opera glass

noun

Definition of opera glass

: a small low-power binocular without prisms for use at the opera or theater often used in plural

Illustration of opera glass

Illustration of opera glass

Examples of opera glass in a Sentence

Recent Examples on the Web

Eager to try out daguerrotypy, a photography method that had been invented just two months prior, Cornelius set up a large box camera with a lens fashioned from a pair of opera glasses, according to the Library of Congress. Scottie Andrew And Brian Ries, CNN, "Long before Ellen and Kim, there was Robert Cornelius. He took the world's first selfie nearly 180 years ago.," 21 June 2019 The black enameled opera glasses were recently acquired by M.S. Rau Antiques, a shop on the French Quarter's Royal Street. Fox News, "New Orleans gallery acquires Lincoln opera glasses," 28 Sep. 2018 The magenta curtains were elegantly poised as if concertgoers were attending a proper theatrical performance begging to be seen through opera glasses. Heran Mamo, Billboard, "P!nk Sings 'Just a Girl' With Gwen Stefani & 6 More Highlights From LA Concert," 1 June 2018 Also among the Annenberg show’s 440 images is an 1839 self-portrait by Robert Cornelius, who built a camera with a box and lens from a pair of opera glasses to create an early selfie. Steve Appleford, latimes.com, "From 14 million photos in the Library of Congress, she chose 440 to tell the story of America," 18 May 2018 Each reached inside their jackets — Key for a pair of opera glasses to hurl at the advancing lawmaker, and Sickles for a Derringer. Robert Mitchell, Washington Post, "‘Temporarily insane’: A congressman, a sensational killing and a new legal defense," 3 Mar. 2018 The downside to that basic, spy-in-the-stands technique is that the risk of discovery is high; opera glasses are pretty well-camouflaged at the opera but tend to stick out in the grandstand. Steven Goldman, Slate Magazine, "Let’s marvel at the deep stupidity of the Red Sox’s sign-stealing scheme.," 7 Sep. 2017 Contemporary guidebooks warned European tourists against sharing their opera glasses with Egyptians, implying that the simple act of borrowing binoculars could result in disease. Peter Schwartzstein, Smithsonian, "How an Alcohol-Hating English Preacher Founded Global Tourism," 24 Apr. 2017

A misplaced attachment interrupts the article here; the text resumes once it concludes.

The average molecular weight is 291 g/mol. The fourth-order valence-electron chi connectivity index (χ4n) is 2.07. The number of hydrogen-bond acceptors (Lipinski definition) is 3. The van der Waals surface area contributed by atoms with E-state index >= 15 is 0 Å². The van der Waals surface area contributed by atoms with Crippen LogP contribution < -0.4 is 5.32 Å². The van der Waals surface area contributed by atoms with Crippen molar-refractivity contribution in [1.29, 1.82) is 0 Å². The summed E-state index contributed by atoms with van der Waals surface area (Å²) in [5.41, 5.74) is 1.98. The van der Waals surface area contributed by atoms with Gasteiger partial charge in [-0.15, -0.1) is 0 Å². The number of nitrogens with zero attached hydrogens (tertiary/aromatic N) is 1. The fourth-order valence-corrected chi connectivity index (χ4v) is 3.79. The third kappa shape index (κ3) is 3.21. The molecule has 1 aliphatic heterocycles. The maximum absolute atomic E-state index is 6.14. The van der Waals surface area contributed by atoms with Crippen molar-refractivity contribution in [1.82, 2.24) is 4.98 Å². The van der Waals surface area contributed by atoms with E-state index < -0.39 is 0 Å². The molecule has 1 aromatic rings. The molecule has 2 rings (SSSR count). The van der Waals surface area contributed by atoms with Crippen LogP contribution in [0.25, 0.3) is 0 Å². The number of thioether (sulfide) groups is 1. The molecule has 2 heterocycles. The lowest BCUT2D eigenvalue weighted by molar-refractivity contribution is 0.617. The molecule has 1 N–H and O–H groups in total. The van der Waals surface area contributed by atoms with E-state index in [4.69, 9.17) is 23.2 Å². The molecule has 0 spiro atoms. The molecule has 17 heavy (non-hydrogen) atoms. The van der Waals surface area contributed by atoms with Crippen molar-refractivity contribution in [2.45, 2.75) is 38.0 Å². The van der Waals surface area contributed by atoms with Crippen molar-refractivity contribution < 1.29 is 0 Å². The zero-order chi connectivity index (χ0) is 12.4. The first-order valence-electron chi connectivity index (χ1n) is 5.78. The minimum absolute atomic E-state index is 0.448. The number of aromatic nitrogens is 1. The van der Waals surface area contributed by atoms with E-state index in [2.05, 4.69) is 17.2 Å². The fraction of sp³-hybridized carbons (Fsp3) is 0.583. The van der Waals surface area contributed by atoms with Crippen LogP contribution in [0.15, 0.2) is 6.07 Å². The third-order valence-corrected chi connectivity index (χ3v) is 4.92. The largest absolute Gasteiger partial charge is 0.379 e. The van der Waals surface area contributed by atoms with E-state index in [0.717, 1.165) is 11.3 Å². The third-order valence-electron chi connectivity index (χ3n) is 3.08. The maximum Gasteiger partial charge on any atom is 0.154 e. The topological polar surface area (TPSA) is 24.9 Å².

These example sentences are selected automatically from various online news sources to reflect current usage of the word 'opera glass.' Views expressed in the examples do not represent the opinion of Merriam-Webster or its editors. Send us feedback.

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First Known Use of opera glass

1738, in the meaning defined above

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Statistics for opera glass

Last Updated

9 Jul 2019

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Time Traveler for opera glass

The first known use of opera glass was in 1738

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More from Merriam-Webster on opera glass

Rhyming Dictionary: Words that rhyme with opera glass

Britannica.com: Encyclopedia article about opera glass

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